Château Steadman

Wine writers constantly seek fresh ideas for books. Ralph Steadman has gone them so many better in The Grapes of Ralph: Wine According to Ralph Steadman, that they might as well forget it. Others might look for new approaches; Steadman creates new worlds. And the matter of wine in Steadman's world is little fettered by reality, yet it intersects reality in so many details that it has a surrealist reality of its own. It's like the fourth dimension traversing the third. Neither you nor I know, of course, what that means—but it's the kind of thinking Steadman inspires.

This mad balderdash came about because the large British wineshop chain called Oddbins asked Steadman (who makes wine of his own at his home in Kent) to illustrate a catalogue for them. Oddbins seems a very English name (in this country, it probably would come out Superbins or Wonderbins), but for a chain of that name, Steadman was a natural. He did the catalogue and then wouldn't stop, doing countless more. Under Oddbins' beneficent tutelage, he and his wife ended up visiting most of the world's winelands; the result is this 200-plus-page folio of fripperies—an account of their travels, more or less.

Steadman is foremost an illustrator. Most Americans (he is British) probably first saw his work in Rolling Stone—where, among other things, he provided drawings for many Hunter S. Thompson pieces. His graphic style is volcanic; he is a Krakatoa of an artist. Everything moves, tumbles, churns. He seems to work in a place of unpredictably exploding paint pots.

There is text in this book—quite a bit—but it supports the art, sliding effortlessly from sober (or thereabouts) fact to unbridled fantasy. It is not surprising to learn that Steadman has illustrated Alice in Wonderland, Through the Looking Glass, and The Hunting of the Snark: His drawing is jabberwockian, and his prose is on the same lines. In a recent column in the New York Times, Frank Prial regretted the almost total lack of humor in American wine writing. In England, wine writers are less grim—though no one else's humor is so broad and sustained as this. Steadman must have a forked tongue, because he manages to keep it firmly planted in both cheeks most of the time.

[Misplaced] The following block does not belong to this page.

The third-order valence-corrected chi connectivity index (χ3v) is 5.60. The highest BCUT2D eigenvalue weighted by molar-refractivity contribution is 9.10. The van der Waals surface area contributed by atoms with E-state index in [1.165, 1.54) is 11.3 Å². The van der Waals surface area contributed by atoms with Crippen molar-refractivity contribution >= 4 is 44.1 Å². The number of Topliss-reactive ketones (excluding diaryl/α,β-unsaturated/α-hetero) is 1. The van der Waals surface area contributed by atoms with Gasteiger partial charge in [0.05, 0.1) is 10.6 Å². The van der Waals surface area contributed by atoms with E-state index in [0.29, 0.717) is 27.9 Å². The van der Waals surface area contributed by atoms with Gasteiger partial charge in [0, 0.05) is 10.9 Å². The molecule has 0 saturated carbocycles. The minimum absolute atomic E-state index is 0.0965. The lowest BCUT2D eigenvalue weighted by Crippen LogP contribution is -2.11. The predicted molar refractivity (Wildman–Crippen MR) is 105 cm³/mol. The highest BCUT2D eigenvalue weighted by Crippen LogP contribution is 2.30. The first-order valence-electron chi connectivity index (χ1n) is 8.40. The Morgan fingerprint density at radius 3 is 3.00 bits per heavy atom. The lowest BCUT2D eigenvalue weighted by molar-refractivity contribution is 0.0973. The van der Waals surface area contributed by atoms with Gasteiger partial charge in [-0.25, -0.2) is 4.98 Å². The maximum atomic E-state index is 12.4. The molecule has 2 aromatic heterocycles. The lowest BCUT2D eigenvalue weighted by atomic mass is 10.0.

Steadman's winefolk look variously mad, manic, maudlin, fey, bemused, brooding, angry, daft, gruff, sinister, sardonic, ribald, risible, lugubrious—anything but free and easy. His winemen—connoisseurs, critics, vintners, and the like—are as beaky as toucans. His ''wine critic'' is a study in smug imbecility. Beards and moustaches abound, most of them seemingly composed of scraggy clumps of pampas grass. There's lots of hair, all wild. The legendary Angelo Gaja looks like Lorenzo de Medici, with a nose that combines those of Pinocchio and Bob Hope. Other distinguished Italian winemakers look like mafiosi or evil cardinals. He creates a whole new mythology of German wines, with multiheaded dragons, many-eyed monsters, bloody miracles—and Helga, the fair wine maiden, who skips delicately in flowing raiment, a boozy floozy of 200 kilos. Though he does include a few serene, impressionistic landscapes, Steadman mostly seems to believe that nothing succeeds like excess.

Elsewhere in the book, a flock of turkey buzzards flies over a Napa Valley winery shouting wisecracks like ''Read my lips, Chard and Cab rule—O.K.!'' In Spain, the Sandeman Don balances titubantly on the company sign, a glass of sherry on his head. The English can still joke about being tipsy.

In his prose sections, rather than describing wines, Steadman offers his reactions to them: ''It made me think of rusty arrowheads launched at point-blank range into my solar plexus''; ''I gulped a mouthful which burst inside me like a warm sensuous bomb...the sheer joy of booze at the right moment''; '''Aaaaaargghhh!!!' I gargle, as I stand bolt upright...eyes bulging and now clutching my stomach''; ''I chose Algerian wine...very soft and very round, like sheep's eyes with square pupils. A woolliness too''. When Steadman reaches California, he finds himself ''amazed by the quanlity of Californian wines''. Yes, he does write ''quanlity''. (He seems to think, incidentally, that California is all high tech and vast scale—missing the profusion of tiny wineries run by fanatical quality hounds.)_
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T__he Grapes of Ralph is a strangely engaging book. But don't believe everything (anything?) you read here. Steadman ascribes the conquering of phylloxera, for instance, to ''the now famous 'Bonfire of the Vineries,' when all the vineyards of Western Europe went up in smoke'' to purge them of the dreaded vine pest. Sure, Ralph.